Final Fantasy XIII

Character matters

Witnesses to the E3 trailer have noted that Lightning, the game's svelte heroine, may just represent the first-ever central female character of the main, numbered line of Final Fantasy games. While the protagonist status of Lighting has not yet been confirmed, it would seem to make sense in light of the fact that the game's director also worked on Final Fantasy X-2, which prominently featured three women as the only playable characters.

Mr. 33 cm, *wink wink*

Mr. 33 cm, *wink wink*

Lightning wields a gun sword, similar to Squall of Final Fantasy VIII fame. Few details about other characters have been released since then, but developers have mentioned a rough-and-tumble male that may be the focal character of Final Fantasy Versus XIII. Tetsuya Nomura, a Square Enix character designer, has referred to this character simply as "Mr. 33 cm" (a reference to his shoe size), but it is not known whether he will appear in more than one of the Fabula Nova Crystallis games. Little else is known about him, other than that he has a "cowboy-like" wild personality and employs a humorous combat style.

On the other side of character design, enemies in the game are said to be appropriate to their setting. The idea of limitless, faceless fiends that have pervaded the rest of the series may be chucked, as the developers have claimed that enemies will be distinct, with their own histories.

Engines of war

FF XIII will be built on the company's proprietary White Engine, which is tooled to render animated sequences specifically using the PS3's Cell processor. The result? Nearly pre-rendered quality graphics in real time. There were rumors that Square Enix had abandoned this engine after the company licensed Epic's Unreal Engine 3, which would have most certainly alleviated the rising costs of next-gen game development. However, these rumors have since been fully debunked. In any case, high graphical expectations are set for the game's final release, as the company has had a history of pushing new consoles to new limits with this particular series.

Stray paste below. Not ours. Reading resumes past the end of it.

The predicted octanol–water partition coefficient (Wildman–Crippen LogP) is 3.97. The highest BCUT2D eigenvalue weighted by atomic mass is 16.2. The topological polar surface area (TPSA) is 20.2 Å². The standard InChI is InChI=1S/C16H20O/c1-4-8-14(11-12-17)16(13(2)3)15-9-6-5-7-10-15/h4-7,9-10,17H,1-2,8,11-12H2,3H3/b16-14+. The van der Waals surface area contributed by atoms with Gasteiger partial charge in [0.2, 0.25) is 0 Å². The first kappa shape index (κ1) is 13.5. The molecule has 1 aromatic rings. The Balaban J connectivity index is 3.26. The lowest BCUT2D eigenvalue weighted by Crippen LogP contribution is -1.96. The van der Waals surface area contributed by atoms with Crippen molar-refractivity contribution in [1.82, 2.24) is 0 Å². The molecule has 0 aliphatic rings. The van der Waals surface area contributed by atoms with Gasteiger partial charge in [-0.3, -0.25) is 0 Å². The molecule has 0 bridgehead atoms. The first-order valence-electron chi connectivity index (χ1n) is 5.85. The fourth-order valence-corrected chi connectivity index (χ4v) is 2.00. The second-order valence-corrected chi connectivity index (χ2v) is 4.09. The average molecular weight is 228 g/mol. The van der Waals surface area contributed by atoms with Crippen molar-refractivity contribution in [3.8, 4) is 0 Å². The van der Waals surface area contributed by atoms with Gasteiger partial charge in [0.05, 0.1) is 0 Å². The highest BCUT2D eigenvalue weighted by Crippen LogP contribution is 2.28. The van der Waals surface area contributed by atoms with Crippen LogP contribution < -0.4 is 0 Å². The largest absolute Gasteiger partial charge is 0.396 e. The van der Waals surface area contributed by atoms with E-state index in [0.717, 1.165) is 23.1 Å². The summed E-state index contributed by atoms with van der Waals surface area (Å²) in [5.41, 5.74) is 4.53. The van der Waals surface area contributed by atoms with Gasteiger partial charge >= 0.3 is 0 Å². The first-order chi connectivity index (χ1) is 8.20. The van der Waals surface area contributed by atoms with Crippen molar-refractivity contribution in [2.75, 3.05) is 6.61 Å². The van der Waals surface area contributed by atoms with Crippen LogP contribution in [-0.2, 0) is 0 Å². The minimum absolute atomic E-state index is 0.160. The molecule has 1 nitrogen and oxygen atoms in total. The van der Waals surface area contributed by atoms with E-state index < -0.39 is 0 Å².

The Active Time Battle system (ATB), a Final Fantasy mainstay, will make a return, though it has been revamped to accommodate a faster-paced style of gameplay. When a player's turn arrives, he will be able to input commands that can be blended together. For example, rather than just slashing, the player can make a stab and slash combination, which will be animated seamlessly.

This game might actually allow you to *cough cough* ride Shiva. Vroom vroom.

This game might actually allow you to *cough cough* ride Shiva. Vroom vroom.

Enemy encounters have also been refined into something yet unseen: again the series eschews the random battles, opting for a smoother process akin to FF XII's map-roaming enemies, but the result will not be quite as free-form. Players will be able to modify the conditions of the battle before engaging, perhaps using a trap system similar to the Xenosaga series. Players will once again be able to encounter and utilize the graphical fanfares known as summons, but they will have a tweaked role this time around. Shiva, for example, will be able to transform into a motorcycle, possibly to be ridden by the protagonists.

With gorgeously refined graphics, a new gameplay slant towards action and speed, and the plot benefits of pre-planned multiple releases, FF XIII is shaping up to continue the series' trend of benchmark-setting games. However, since its release has been pushed back to April 2008 at the earliest, series fans still have a long time before the next-gen fantasy is finalized.

Still, there are plenty of Final Fantasy releases (e.g. Final Fantasy VII: Crisis Core, Final Fantasy XII: Revenant Wings, Final Fantasy Tactics: The Lion War, Final Fantasy Crystal Chronicles: Ring of Fates, etc...) to keep them away from reality's reach in the mean time. Let's just hope that the Fabula Nova Crystallis series will not be subject to the same delays that plagued its predecessor, Final Fantasy XII.

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